• Use the alt attribute to describe each image.
  • Consider font sizing (which is built into most modern browsers now) for those who may need to see text at a larger size.
  • Be mindful of color contrast for those who are colorblind or have trouble determining different colors.
  • Provide captioning and transcripts of audio, as well as descriptions of any video.
  • Make sure explanations of links make sense when read out of context. For example, avoid “click here.”
  • Provide alternate content for case scripts, applets, and plug-ins that are inaccessible or unsupported.
  • Build frequent accessibility testing into your course development process—you don’t want to spend time on a course to discover at the last minute that it’s not accessible.
  • Avoid drop-down menus are not accessible because the screen reader will interpret them as one object.
  • Provide the text equivalent or closed captioning for animation and video.
  • Note that anything not “initially visible” when the page loads will not be read by a screen reader.

What Are the Benefits to Making Training More Accessible?

First off, if your training program and materials are still exclusively in print, it might be time to think digital—or at least move to PDF, which can be made more accessible. Yes, accessibility as presented here is about helping those with disabilities, but it also can mean access in more general terms. Being digital means your materials are more easily searchable and findable, whether on your internal systems or external with, say, a Google search. Either way, you want your content to be structured and organized for our digital and online world.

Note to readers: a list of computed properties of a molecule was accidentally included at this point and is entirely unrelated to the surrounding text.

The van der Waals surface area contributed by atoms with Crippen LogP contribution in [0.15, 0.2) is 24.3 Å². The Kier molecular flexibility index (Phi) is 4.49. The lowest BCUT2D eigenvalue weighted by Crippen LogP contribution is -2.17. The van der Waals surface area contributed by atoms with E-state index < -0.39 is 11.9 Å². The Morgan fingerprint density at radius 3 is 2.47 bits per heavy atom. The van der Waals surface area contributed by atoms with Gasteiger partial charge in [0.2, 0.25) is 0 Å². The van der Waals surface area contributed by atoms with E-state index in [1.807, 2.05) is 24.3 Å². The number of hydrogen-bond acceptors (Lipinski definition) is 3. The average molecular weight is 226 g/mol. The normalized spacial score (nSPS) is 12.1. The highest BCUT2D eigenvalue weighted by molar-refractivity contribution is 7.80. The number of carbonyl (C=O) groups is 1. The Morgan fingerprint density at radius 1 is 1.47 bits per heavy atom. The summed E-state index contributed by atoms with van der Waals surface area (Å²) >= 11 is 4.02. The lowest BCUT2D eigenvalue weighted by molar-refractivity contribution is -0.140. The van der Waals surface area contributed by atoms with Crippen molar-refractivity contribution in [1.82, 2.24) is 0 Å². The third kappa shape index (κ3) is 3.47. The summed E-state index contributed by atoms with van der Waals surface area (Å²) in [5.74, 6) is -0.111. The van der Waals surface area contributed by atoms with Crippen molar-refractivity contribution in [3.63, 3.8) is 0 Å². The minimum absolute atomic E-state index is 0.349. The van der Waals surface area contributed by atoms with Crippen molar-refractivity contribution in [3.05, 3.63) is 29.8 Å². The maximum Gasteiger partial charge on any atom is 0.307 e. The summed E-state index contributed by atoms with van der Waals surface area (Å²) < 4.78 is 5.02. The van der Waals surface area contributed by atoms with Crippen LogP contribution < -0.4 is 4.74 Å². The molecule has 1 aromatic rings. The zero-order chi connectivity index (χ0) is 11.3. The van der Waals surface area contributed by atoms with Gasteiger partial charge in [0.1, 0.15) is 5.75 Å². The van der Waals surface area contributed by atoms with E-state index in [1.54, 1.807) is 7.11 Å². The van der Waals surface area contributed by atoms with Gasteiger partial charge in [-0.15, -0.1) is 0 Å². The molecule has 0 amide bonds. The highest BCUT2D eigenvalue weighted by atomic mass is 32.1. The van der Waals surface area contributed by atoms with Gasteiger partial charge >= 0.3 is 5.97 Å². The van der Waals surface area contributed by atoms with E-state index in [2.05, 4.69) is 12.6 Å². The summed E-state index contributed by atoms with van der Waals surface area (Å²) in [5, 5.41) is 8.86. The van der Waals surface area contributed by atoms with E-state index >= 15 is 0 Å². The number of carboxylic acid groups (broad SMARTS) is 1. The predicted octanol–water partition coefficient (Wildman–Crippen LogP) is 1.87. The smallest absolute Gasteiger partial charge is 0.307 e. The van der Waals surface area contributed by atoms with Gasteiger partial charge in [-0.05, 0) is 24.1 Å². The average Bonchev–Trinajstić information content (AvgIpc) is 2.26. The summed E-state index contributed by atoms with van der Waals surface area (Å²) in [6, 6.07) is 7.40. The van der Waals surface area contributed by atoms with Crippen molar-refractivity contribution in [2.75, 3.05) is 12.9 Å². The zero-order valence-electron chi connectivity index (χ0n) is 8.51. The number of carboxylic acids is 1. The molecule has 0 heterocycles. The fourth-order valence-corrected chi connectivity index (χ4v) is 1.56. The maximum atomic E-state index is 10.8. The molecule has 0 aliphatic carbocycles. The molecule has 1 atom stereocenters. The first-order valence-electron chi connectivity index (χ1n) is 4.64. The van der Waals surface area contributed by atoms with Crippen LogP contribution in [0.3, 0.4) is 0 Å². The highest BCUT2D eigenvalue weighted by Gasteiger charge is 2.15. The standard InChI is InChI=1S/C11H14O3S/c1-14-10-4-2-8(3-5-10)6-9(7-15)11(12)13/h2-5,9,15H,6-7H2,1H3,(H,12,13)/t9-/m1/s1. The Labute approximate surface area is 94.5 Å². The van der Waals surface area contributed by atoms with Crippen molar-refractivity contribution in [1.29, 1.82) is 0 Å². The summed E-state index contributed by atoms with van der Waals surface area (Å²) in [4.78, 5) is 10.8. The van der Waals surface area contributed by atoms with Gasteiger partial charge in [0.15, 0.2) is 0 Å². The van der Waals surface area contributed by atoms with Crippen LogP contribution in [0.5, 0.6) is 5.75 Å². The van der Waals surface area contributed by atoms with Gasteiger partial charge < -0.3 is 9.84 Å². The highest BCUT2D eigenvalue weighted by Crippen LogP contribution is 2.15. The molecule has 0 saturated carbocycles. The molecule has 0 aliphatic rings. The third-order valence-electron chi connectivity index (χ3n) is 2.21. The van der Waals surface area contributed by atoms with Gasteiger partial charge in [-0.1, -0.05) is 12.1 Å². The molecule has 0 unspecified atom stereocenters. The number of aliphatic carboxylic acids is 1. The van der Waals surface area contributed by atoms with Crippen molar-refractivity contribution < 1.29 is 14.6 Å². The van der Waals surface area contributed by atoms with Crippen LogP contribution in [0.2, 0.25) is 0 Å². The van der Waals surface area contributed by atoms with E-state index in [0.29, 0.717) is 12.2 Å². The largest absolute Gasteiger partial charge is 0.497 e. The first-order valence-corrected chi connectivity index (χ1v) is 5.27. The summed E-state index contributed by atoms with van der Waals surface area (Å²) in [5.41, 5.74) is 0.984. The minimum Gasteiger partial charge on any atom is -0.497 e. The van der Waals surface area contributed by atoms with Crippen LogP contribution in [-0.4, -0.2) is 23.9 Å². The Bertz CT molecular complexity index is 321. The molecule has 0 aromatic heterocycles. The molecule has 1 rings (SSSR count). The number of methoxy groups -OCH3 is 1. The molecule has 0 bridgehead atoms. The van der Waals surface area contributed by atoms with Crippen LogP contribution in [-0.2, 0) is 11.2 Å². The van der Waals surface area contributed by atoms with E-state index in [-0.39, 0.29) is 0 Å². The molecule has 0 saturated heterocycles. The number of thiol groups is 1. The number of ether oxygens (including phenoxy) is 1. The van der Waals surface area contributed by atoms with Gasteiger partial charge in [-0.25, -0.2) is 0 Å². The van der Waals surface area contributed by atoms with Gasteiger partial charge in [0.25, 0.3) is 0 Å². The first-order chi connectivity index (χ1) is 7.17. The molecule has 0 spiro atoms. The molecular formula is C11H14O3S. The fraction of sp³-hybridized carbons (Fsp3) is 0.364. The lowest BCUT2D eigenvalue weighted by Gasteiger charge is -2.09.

As for the Section 508 model of accessibility, the bottom line is that when people find or get delivered to them the training materials you provide, you want those materials to be easily readable by all users. While it’s mandated for federal agencies to make their electronic and information technology accessible to people with disabilities, for you and your company, it just might be a sound precedent to set while also taking a major step toward improving your training programs. In this case, the “right” thing to do—grant access to your training materials to the entirety of your employees—is also what’s best for your business.

Sarah LeBeau is Sales director for the Civilian Federal agencies for Data Conversion Laboratory (DCL). LeBeau has been providing IT and training solutions to the federal government and private sector for almost two decades. She has a BA in Political Science from Dickinson College in Carlisle, PA.